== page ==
Gerald (Jerry) Zezas

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The Ferguson Effect and Other Excuses for Bad Police Work

FBI Director James B Comey recently offered some insights into policing in the United States as a result of increased media and public scrutiny of police.

The Article Is Here

Comey
From the article:

“Comey’s remarks also bore a strong resemblance to a theory some law enforcement officials have referred to as the “Ferguson effect” — that increased scrutiny on police departments makes officers less pro-active and increases crime.

“They told me, ‘We feel like we’re under siege and we don’t feel much like getting out of cars,’”

What we are now seeing the proof that cops have had it way too good way too long. We’re now seeing the evidence that cops are apparently the only group in the world which decides when it will and won’t do a good job, irrespective of their job description and the reason they get paid.

They’re telling us that if we watch them, if we monitor them, if we closely follow how they do their jobs, well…that’s just too much for them to handle, and so they might not “feel much like getting out of cars”.

This doesn’t worry me folks. This is all part of the cleaning-out process. We have apparently been hiring cops who consider themselves to be GI Joe’s who get to play army but don’t have to go into war zones. They think that working for us is tantamount to doing us a favor, and that we should always trust them to do the right thing, all evidence to the contrary.

Over time, these self-important, camo-wearing Rambos will be caught, hopefully terminated and relegated to the after-hours security staff at their local Target, and their ranks will be filled with real cops who actually want to “protect and serve” something other than themselves and their jobs, as well as enforce laws.

At that time, the ranks of these police will start to once again gain the respect of the populace which signs their paychecks every week, and we won’t have to hear dime-store psychobabble about “Ferguson effects” and other such drivel.

Cops and Gangs. Too many similarities.

When I see how modern cops use symbolism like their uniforms, medals, weaponry and comments about “brotherhood” and standing up for one another…

When I see how they defend one another at all cost, right or wrong…

When I see the vehemence directed at anyone who would say anything negative about cops, as well as the defensiveness directed at anyone who would point out one of their many shortcomings…

When I see the above traits it reminds me of the biker gangs of the 1960s and 1970s. Tough, arrogant, often racist and tribalist, self-assured and convinced of their infallibility and entitlement to their power they wield. Thoroughly convinced of their superiority to others, as well as the smirking confidence that they will likely get away with anything they do.

Just something I’ve been thinking about.

Why You Still Can’t Say Ni**er

Yes, folks, its 2015 and I’m still seeing this question being asked by ignorant white racists who, for some reason, feel a burning desire to be given permission to say, nigger.

The ironic thing is the fact that they want permission for it. I’m having difficulty believing that they think that there is any penalty for doing so, beyond being called a racist imbecile, which, if they thought about it for more than a second, is exactly what they are revealing themselves to be by simple virtue of the fact that they want to say the word.

What is the point of asking why you can’t say it when it is quite obvious that you already refer to black people in your mind as niggers? What’s the difference between saying it and thinking it?

But, I’ll try another tack. I’ll use an example from my own life:

My family is of Greek origin. I had a woman working for me some years ago who had been born in Greece. When I came to work in the morning, I’d often greet her by saying “Hiya Greek”, to which she would respond in kind. It was a playful way of reminding ourselves that we had a specific connection, in this case, one of heritage. It suggested a similarity in our past, our cultures and our way of looking at the world, nothing more. It was more playful than meaningful.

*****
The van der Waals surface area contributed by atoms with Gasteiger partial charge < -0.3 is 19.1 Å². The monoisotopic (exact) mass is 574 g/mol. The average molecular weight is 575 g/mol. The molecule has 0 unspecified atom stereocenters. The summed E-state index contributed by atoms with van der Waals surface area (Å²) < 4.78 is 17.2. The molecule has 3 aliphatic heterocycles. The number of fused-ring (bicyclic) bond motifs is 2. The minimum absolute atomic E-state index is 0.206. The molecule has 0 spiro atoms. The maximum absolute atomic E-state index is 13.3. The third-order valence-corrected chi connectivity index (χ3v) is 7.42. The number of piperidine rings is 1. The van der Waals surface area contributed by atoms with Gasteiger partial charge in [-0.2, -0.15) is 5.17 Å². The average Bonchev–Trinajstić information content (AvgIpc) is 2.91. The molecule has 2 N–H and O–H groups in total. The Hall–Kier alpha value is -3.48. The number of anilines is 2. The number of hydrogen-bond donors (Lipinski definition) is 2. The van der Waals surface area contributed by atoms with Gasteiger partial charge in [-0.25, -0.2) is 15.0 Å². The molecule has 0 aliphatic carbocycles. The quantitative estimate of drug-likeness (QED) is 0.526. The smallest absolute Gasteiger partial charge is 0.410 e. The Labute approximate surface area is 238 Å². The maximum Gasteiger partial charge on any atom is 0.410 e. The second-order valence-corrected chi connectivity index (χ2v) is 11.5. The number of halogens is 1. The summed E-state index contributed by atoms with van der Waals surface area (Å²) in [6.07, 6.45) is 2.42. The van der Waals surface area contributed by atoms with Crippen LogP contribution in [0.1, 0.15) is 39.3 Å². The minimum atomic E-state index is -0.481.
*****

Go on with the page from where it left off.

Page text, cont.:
If someone else in the office would have referred to either of us by saying “hiya Greek”, it would have been quite inappropriate, since that person, being of a different ancestry, would sound out of place, almost as if they were making a derogatory comment. Neither of us would have appreciated it. Keep in mind, the word “Greek” in and of itself has no negative connotations, but if a non-Greek used the term to refer to us, it would make us wonder why he chose to refer only to that aspect of our existence. We would assume that it was meant derogatorily.

The word nigger, as if anyone needs to have this explained, has severely negative connotations to it, going back to the fact that it was the word of choice used when referring to black slaves. No one who breathes oxygen should be unaware of that fact.

For that reason, when a black person calls another black person nigger, they are doing the same thing that I did with my employee, which is to playfully recall a secret, shared history. It’s a verbal “wink and nod” between two people who have a deep-seated similarity. Others, of a different heritage, simply have no business trying to insert themselves into that shared history, nor to question why they can’t.

Other than that, if you really want to call people nigger, you are already as much of a racist as you can possibly be. Actually saying it won’t make you more so. You’ve already revealed the depths of your ignorance and insensitivity.

How proud you must be…

Safe with the Police

I heard that Rosie ODonnell’s daughter, who had been missing for a few days, was found alive and well and is in police custody. Then I thought about what “police custody” is supposed to mean.

It is supposed to mean that she’s safe. Not safe only if the cop didn’t “feel threatened”; not safe only because she’s a white female; safe because she’s with the cops.

Where did that go?

The Courage to Forgive.

I wonder if those who make excuses for the hate that clogs their arteries would have the courage, the moral heft, the integrity, to forgive someone who has hurt them. And then welcome back.